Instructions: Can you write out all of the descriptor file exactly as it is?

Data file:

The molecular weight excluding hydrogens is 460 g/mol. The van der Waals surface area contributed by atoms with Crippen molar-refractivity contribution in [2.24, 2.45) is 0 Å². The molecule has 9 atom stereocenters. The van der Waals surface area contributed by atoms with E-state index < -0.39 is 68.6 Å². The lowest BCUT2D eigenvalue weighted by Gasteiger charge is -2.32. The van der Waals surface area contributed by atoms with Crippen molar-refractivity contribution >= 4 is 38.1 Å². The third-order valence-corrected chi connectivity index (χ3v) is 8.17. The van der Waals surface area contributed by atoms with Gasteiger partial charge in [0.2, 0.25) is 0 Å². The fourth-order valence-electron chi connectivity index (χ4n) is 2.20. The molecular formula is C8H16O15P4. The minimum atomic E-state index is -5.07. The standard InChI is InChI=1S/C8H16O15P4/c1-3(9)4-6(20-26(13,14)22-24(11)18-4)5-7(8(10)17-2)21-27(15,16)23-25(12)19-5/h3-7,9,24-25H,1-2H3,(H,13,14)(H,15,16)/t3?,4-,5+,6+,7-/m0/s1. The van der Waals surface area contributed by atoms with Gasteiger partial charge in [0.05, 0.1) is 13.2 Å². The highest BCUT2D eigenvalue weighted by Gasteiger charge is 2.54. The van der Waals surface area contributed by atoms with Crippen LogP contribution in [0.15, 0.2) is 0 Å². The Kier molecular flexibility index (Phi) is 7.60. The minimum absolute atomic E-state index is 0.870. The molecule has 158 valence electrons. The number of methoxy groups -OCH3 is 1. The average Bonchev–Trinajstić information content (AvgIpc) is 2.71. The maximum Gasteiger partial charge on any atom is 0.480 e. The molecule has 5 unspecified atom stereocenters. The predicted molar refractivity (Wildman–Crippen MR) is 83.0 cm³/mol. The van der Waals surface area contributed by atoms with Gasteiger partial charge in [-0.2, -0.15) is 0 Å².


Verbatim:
The molecular weight excluding hydrogens is 460 g/mol. The van der Waals surface area contributed by atoms with Crippen molar-refractivity contribution in [2.24, 2.45) is 0 Å². The molecule has 9 atom stereocenters. The van der Waals surface area contributed by atoms with E-state index < -0.39 is 68.6 Å². The lowest BCUT2D eigenvalue weighted by Gasteiger charge is -2.32. The van der Waals surface area contributed by atoms with Crippen molar-refractivity contribution >= 4 is 38.1 Å². The third-order valence-corrected chi connectivity index (χ3v) is 8.17. The van der Waals surface area contributed by atoms with Gasteiger partial charge in [0.2, 0.25) is 0 Å². The fourth-order valence-electron chi connectivity index (χ4n) is 2.20. The molecular formula is C8H16O15P4. The minimum atomic E-state index is -5.07. The standard InChI is InChI=1S/C8H16O15P4/c1-3(9)4-6(20-26(13,14)22-24(11)18-4)5-7(8(10)17-2)21-27(15,16)23-25(12)19-5/h3-7,9,24-25H,1-2H3,(H,13,14)(H,15,16)/t3?,4-,5+,6+,7-/m0/s1. The van der Waals surface area contributed by atoms with Gasteiger partial charge in [0.05, 0.1) is 13.2 Å². The highest BCUT2D eigenvalue weighted by Gasteiger charge is 2.54. The van der Waals surface area contributed by atoms with Crippen LogP contribution in [0.15, 0.2) is 0 Å². The Kier molecular flexibility index (Phi) is 7.60. The minimum absolute atomic E-state index is 0.870. The molecule has 158 valence electrons. The number of methoxy groups -OCH3 is 1. The average Bonchev–Trinajstić information content (AvgIpc) is 2.71. The maximum Gasteiger partial charge on any atom is 0.480 e. The molecule has 5 unspecified atom stereocenters. The predicted molar refractivity (Wildman–Crippen MR) is 83.0 cm³/mol. The van der Waals surface area contributed by atoms with Gasteiger partial charge in [-0.2, -0.15) is 0 Å².